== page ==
Would a Hybrid Save You Money?

Posted: March 10, 2008

This morning's Orlando Sentinel asks, "Do hybrids actually save you money?"  In a comparison between the hybrid-powered 2008 Toyota Prius and a comparably-equipped four-cylinder compact from the same manufacturer, the 2008 Toyota Corolla, the Sentinel finds, "The answer is yes. And no."  The Prius bests the Corolla in fuel economy, achieving an EPA rating of 48 mpg city/45 mpg highway to the Corolla's 26/35.  However, the Corolla comes in at "a buy-in price of $4,279 less than the Prius."  At that rate, with "an annual fuel savings of $590 for the Prius, it would take roughly seven years and three months for the Prius to equal the cost of the Corolla."  The hybrid may still make financial sense in the long run:  while the resale value of both cars is good, the Prius' resale value is "astronomical, among the best in the industry."

The Fort Worth Star-Telegram reports, "Most hybrid-car experts say one is unlikely to recoup through gas savings that initial extra cost of the hybrid over the course of an average, five-year ownership of the vehicle. Frank Markus, technical director of Motor Trend magazine, says that an owner may have to drive a hybrid at least 100,000 miles to offset the initial extra cost for the technology."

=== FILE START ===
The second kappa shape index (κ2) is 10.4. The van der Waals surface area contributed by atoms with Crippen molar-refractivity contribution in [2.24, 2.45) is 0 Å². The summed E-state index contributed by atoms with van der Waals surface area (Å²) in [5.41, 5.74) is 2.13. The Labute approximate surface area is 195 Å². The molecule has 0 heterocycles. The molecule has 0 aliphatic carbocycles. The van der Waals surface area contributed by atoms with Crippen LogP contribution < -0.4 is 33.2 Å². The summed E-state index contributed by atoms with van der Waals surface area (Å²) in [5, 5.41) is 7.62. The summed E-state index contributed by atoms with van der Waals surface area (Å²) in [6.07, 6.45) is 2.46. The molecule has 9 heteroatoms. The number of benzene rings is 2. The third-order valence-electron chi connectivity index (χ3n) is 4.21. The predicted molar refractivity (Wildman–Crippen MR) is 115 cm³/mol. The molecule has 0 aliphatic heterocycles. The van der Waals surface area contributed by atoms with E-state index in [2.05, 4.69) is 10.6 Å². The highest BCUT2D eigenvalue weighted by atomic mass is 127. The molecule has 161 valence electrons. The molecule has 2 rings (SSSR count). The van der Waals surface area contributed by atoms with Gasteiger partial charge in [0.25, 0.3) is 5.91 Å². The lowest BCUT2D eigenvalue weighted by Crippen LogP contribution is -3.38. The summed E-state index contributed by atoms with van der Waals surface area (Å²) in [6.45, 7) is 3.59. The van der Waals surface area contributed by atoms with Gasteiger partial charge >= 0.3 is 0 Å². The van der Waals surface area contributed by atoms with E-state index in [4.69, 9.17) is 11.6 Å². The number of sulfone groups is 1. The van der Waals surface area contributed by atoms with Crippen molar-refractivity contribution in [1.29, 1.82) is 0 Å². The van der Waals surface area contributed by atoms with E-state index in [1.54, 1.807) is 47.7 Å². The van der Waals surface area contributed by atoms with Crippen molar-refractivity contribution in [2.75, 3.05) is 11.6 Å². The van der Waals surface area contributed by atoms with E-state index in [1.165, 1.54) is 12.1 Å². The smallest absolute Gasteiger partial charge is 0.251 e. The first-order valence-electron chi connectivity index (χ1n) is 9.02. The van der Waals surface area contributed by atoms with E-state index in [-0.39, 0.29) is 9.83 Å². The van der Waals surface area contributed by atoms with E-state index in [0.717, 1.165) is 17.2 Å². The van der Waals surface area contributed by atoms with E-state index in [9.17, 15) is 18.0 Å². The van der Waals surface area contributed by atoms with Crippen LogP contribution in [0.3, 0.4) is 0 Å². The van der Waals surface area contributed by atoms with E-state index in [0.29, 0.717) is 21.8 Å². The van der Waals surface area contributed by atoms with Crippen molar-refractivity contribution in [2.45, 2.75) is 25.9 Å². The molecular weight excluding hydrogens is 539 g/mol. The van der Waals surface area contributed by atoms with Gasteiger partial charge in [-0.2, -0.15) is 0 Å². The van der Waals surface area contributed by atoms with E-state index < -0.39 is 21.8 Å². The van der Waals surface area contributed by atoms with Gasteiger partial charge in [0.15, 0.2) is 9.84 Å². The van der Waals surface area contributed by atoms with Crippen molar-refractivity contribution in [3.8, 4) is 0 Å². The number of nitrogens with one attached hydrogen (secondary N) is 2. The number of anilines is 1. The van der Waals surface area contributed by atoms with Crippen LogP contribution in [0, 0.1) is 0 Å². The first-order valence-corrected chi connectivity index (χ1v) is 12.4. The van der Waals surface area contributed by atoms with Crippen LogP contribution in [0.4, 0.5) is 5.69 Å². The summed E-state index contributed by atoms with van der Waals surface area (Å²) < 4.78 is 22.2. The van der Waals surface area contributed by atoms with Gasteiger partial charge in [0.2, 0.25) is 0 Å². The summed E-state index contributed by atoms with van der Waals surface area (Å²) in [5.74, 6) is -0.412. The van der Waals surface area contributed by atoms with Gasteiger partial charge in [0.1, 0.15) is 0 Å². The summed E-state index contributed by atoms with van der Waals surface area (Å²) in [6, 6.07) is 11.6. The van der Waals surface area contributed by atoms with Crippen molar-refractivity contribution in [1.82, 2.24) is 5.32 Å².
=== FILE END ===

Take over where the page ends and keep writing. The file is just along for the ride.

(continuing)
A report from CNN Money notes that one of the avenues consumers have used to offset the higher initial cost of a hybrid may be closed.  According to CNN Money, "If you bought a hybrid vehicle last year, and you were counting on a tax credit, you may be in for a nasty surprise."  While tax credits can offset the added cost of buying a hybrid vehicle, consumers who bought hybrids hoping to cash in on the credits could "get a much smaller credit than [they]were expecting. Or none at all."  Some hybrids are no longer eligible for credits because Congress authorized credits on only the first 60,000 hybrids and manufacturer sold. Toyota and Honda, for instance, have already crossed that threshold.  "Qualifying for the credit -- and how much of it you can take," also "depends on how close you come to having to pay the Alternative Minimum Tax."